Sunday January 23, 2011
Last night we pulled into Yuma. We were exhausted and went against our better judgement (read: intuition) and stayed at a Motel 8 instead of doubling back to the more promising Yuma Cabana Motel. The 8 was fine, but devoid of character. The “blankets” were made from something unnatural and had more a texture of fiberglass insulation than plant or animal based fabric. They were blue-grey. No. Grey-blue. The lighting made us look like sallow brain-eating zombies. We couldn’t get out of there fast enough.
As we tried to find the ‘heart’ of town we passed one RV park after another. Separating these vast expanses were other types of vast expanses like train yards and fenced off areas with high-voltage structures. It was all kind of mysterious.
The USMC Air Station, the Yuma Proving Ground, and the Federal Border Patrol employ as many people as all other large employers (medical, schools, gov’t, farmers, etc) combined. That might account for why Yuma seems at once to be both sprawling and deserted. We wondered; what, exactly, is a Proving Ground? It turns out that it’s where we prove that we have bad-ass military equipment. 90 percent of the activity at the YPG is to test weapon systems. They also provide Army units a realistic environment for desert military training before they deploy to the real thing. Yuma is well situated because it simulates so precisely the physical environments in which we find ourselves in conflict–it’s hot, arid, blindingly bright and susceptible to sandstorms. Of course it does not (and perhaps cannot) simulate the subtleties and eccentricities of Arab culture which might be just as helpful as testing ‘smart weapons.’
They are busy:
“…Realistic villages and road networks representing urban areas in Southwest Asia have been constructed and are used for testing counter-measures to the threat of roadside bombs…In a typical year, over 500,000 artillery, mortar and missile rounds are fired, 36,000 parachute drops take place, 200,000 miles (320,000 km) are driven on military vehicles, and over 4000 air sorties are flown from the proving ground’s Laguna Army Airfield…”
Divide by 260 working days and that’s a lot of bang per day. BpD. Yuma is no shrinking violet in the ‘get your war on’ arena.
We ventured downtown to a main street that looked like so many others we have seen on this trip. Excellent buildings partly boarded up and mostly struggling to hang on. We were, of course, looking for a coffeeshop. BA had wisely stopped for a Starbucks out near the highway. We asked around and were told that there was one place (and one only) that we could find coffee downtown on a Sunday morning: the Happy Chef. We walked a few blocks and indeed, the lot was full, but the name had changed:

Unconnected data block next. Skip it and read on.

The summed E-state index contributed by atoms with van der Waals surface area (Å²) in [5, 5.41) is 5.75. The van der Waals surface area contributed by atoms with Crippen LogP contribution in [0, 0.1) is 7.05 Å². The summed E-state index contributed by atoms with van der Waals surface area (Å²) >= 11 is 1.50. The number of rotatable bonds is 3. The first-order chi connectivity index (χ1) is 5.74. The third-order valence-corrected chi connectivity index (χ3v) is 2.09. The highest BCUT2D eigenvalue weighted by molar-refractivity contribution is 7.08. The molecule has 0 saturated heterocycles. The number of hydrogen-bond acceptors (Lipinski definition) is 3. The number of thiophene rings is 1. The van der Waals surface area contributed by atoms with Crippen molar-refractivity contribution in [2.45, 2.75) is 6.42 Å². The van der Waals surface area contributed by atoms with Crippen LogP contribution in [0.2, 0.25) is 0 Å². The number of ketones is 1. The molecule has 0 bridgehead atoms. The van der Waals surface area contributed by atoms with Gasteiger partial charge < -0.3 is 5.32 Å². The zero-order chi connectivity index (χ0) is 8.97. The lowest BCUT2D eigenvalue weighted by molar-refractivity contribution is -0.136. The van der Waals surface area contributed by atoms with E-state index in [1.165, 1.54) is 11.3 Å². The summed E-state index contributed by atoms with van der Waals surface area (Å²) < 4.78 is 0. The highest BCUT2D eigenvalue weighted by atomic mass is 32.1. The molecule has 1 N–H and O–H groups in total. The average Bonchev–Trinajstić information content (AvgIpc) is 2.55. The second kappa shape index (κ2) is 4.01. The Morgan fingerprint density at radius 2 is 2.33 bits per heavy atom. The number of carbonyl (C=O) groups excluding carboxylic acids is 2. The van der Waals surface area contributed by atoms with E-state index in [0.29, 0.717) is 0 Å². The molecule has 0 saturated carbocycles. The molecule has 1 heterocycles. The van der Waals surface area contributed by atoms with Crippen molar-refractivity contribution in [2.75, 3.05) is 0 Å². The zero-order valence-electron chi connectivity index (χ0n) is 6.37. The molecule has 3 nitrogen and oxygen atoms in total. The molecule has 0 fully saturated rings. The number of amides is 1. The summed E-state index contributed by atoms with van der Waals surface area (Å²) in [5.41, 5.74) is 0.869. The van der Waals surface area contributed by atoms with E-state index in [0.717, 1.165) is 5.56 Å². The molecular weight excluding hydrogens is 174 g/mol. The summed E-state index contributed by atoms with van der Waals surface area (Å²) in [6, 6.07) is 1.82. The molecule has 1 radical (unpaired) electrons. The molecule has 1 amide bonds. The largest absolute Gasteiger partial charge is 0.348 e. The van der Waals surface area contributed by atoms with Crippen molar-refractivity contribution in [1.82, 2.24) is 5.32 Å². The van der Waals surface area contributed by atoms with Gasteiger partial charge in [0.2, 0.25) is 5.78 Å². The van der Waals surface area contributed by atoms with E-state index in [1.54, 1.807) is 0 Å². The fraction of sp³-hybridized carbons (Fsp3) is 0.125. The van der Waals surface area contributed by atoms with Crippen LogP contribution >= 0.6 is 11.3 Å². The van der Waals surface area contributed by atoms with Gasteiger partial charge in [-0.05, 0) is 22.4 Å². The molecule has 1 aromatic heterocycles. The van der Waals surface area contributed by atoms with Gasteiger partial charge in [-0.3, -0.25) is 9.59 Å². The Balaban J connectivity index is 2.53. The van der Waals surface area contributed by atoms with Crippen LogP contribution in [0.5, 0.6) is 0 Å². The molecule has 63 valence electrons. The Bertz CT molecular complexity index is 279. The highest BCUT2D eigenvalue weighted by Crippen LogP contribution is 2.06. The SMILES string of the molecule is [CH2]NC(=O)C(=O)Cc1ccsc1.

What had happened?! Was it the economy? Had someone backed into this sign one too many times? Should this be read in the British sense– that the Chef had gone crazy? We decided to find out. He couldn’t be mad for lack of business, the place was hopping.
Once again, we were in a restaurant with a re-purposed train car addition.
Judging from the style of the coffee cup, the gargantuan cinnamon roll, and the fact that they left the coffee carafe on the table we figured the Mad Chef must be Greek. We asked our waitress why the Chef had gone from happy to mad and while she thought it might have something to do with the economy, she didn’t know for sure. She pointed him out; he was sitting in the next room holding court at a table full of regulars. We ate the rest of our breakfast and worked up our courage to approach this angry man.
This is John. He’s definitely Greek and he had the craziest laugh we’d heard in a while. We recorded him just to remember his excellent accent. He explained that he was mad because he had been in a car wreck (hence, the cane) the previous year and he couldn’t cook anymore. Ahh. The ravages of time and limitations of the body. On the whole, though, he admitted to actually being pretty happy (it was obvious) and grateful for the customers that continued to stream in and address him by name. There was a sign above the cash register that read, “Here you are a stranger only one time.” We talked for a while and he gave us a hug and wished us safe travels. The entrance had filled up with people waiting for tables. Since we are keeping track of the best of everything we’ve experienced on the trip, Chele asked this guy for a picture. He gets an A+ in the category of ’Best Beard in 1,500 Miles’: